First test with players

by David Meadows 18. September 2017 19:41

I have a handle on how the combat rules work from my solo test, and the next step was a test with the players. I created some simple characters for them to use, and set up a simple situation against some typical enemy forces.

This has two benefits: first, it teaches them the rule mechanics. Second, it lets them see first-hand what a character can and can't do, what he's vulnerable to, how the game treats the balance between weapons and defences, how effective different skills are at different levels, and so on. When they come to create their own characters, they'll have a better idea of how to create someone balanced and effective.

To cut a long story short, the test was a great success (at least from my point of view). It went slowly, because I did a lot of referencing rule books, but I've satisfied myself that once I have the rules off pat it's going to be quick and simple to run.

The players threw themselves into the spirit of the test, trying all manner of things to test the rules to destruction. So we had people on foot and in vehicles, crazy manoeuvres, tanks crashing through buildings and pedestrians, all manner of different weapons being employed, people picking up grenades and throwing them back before they exploded, people sneaking around as well as charging in recklessly. We learned that you need to be very skillful to shoot from a moving vehicle, that machine guns aren't as good as you think they are (except when they are), that grenades are horrible but survivable, that (un)lucky dice can upset you but there are ways to mitigate the disaster, and that skilled characters can take on three-to-one odds and win comfortably, as long as they're clever about it.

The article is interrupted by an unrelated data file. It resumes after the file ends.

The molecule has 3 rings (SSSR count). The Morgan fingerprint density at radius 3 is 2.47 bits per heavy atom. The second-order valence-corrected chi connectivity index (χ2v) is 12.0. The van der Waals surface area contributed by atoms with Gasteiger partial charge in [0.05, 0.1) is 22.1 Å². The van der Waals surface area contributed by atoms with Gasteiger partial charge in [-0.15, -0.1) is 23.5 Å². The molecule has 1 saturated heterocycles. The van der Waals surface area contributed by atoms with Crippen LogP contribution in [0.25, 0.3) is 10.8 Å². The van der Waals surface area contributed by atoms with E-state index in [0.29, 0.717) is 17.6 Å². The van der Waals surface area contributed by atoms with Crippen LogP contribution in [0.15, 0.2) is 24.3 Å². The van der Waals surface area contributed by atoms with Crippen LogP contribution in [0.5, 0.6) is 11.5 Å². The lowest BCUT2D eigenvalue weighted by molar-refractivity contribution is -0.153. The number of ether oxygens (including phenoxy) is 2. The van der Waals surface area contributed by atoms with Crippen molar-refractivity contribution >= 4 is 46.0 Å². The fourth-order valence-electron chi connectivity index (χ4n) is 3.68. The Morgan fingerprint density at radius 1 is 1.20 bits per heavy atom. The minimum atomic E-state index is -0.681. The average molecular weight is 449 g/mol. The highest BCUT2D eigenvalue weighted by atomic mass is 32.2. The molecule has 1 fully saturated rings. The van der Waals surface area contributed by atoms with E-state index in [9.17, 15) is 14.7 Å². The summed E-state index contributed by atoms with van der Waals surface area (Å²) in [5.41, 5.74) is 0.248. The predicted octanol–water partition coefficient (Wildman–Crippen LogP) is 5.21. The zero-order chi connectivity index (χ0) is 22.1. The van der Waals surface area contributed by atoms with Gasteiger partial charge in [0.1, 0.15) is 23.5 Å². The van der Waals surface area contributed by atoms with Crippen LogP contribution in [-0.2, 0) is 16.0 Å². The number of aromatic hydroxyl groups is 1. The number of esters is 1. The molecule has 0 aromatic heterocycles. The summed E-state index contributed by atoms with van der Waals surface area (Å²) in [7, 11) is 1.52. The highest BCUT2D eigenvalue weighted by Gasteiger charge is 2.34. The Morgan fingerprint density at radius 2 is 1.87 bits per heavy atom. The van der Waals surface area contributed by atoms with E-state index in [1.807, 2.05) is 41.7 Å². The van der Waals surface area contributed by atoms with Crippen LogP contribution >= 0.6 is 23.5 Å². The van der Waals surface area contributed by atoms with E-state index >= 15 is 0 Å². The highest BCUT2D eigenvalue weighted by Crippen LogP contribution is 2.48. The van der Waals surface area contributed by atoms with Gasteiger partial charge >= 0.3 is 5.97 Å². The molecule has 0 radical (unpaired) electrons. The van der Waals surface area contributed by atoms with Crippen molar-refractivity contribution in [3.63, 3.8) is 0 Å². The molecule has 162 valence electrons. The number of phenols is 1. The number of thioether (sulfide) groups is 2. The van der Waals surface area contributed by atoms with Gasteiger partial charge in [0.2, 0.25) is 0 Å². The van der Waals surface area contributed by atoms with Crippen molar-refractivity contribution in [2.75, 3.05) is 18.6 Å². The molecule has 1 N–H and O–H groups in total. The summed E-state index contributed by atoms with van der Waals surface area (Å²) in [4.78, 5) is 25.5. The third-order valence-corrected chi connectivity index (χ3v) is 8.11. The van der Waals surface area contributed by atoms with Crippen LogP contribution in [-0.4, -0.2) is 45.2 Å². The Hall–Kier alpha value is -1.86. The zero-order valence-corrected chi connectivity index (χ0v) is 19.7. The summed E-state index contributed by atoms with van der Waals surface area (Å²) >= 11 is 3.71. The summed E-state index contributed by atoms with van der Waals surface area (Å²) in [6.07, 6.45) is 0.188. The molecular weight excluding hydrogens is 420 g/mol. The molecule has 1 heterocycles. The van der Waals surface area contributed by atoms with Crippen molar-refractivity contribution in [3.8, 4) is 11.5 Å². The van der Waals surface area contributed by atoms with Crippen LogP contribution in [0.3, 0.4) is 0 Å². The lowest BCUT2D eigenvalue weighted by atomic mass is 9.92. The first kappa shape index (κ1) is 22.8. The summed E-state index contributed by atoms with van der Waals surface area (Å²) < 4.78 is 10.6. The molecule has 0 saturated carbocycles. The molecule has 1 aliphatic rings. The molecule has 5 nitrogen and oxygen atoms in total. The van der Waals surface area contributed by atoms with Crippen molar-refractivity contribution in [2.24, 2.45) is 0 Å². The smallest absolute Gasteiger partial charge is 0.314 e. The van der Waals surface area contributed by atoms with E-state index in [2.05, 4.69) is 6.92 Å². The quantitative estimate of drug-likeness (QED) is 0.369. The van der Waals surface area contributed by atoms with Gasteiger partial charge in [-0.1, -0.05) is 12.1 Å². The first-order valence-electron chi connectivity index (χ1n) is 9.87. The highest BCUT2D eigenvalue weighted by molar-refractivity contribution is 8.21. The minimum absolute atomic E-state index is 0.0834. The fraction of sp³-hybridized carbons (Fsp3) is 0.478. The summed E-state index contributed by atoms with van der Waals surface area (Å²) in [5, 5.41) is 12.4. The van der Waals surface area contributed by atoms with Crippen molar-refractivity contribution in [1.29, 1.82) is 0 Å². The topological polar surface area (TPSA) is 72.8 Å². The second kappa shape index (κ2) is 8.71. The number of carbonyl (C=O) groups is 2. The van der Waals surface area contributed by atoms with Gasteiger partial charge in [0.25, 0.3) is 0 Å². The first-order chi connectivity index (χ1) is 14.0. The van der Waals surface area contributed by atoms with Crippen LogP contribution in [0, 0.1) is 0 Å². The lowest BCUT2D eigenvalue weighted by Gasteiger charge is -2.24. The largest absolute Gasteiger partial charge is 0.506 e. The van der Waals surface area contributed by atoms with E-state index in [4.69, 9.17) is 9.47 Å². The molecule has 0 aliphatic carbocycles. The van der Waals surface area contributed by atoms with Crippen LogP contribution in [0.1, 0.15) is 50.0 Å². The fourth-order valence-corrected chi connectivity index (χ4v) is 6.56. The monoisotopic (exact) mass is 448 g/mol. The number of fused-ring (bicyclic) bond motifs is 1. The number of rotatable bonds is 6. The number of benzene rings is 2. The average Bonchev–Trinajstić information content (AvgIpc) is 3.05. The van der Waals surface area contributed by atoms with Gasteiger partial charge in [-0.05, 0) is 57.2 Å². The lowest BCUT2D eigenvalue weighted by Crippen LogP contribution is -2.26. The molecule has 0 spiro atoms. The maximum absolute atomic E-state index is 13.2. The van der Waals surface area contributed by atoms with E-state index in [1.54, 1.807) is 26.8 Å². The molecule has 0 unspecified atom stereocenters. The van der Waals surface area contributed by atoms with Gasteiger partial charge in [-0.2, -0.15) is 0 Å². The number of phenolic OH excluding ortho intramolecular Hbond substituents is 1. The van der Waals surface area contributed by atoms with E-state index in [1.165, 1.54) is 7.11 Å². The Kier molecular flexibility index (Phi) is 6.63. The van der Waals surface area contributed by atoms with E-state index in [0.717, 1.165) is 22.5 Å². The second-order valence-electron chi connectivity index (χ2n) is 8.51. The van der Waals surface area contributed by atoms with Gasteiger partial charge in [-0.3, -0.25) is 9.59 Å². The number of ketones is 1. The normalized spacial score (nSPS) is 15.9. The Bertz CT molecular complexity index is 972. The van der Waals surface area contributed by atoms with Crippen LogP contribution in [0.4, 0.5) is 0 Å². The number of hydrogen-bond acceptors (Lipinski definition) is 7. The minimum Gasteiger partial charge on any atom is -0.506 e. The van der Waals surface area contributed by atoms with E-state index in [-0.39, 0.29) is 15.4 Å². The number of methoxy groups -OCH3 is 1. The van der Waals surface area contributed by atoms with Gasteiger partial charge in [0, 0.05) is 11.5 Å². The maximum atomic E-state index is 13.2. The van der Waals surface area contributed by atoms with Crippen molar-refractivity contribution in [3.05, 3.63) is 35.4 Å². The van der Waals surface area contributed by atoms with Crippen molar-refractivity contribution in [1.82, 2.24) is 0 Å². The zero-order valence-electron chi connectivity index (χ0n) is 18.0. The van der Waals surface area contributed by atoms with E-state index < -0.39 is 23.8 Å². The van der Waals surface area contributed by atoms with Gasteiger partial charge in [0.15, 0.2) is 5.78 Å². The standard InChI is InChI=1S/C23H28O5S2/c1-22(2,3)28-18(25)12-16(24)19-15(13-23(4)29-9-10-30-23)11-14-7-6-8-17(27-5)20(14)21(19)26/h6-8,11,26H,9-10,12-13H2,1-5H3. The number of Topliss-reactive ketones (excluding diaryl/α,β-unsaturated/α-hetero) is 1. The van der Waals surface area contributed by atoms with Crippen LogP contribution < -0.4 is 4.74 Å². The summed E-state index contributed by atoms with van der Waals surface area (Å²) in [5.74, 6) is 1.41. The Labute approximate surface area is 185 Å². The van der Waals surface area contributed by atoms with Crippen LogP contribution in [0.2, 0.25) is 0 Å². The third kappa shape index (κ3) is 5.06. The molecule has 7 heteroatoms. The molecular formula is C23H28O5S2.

Overall, I'm very happy with how things are going.

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Familiarity Breeds ...

by David Meadows 16. September 2017 21:43

A reader asked, "How does familiarity with the players affect the game?" and it's a good question that I'm not sure I know the answer to.

Everything in my recent series of posts isn't intended as a "how to" for new games masters, as every GM has to find his own approach. The posts were simply a record of my own personal process (though if they have provoked some thoughts in other GMs, that's a nice bonus). For a start, the single biggest factor affecting my process that won't affect new games masters is my familiarity with my players.

Two of my playing group have been with me since I started the Strikeforce game 30 years ago. The rest of the group joined at various points within the first three years or so. Over the years, others have come and gone, but my current group has been playing my game together weekly for almost 30 years.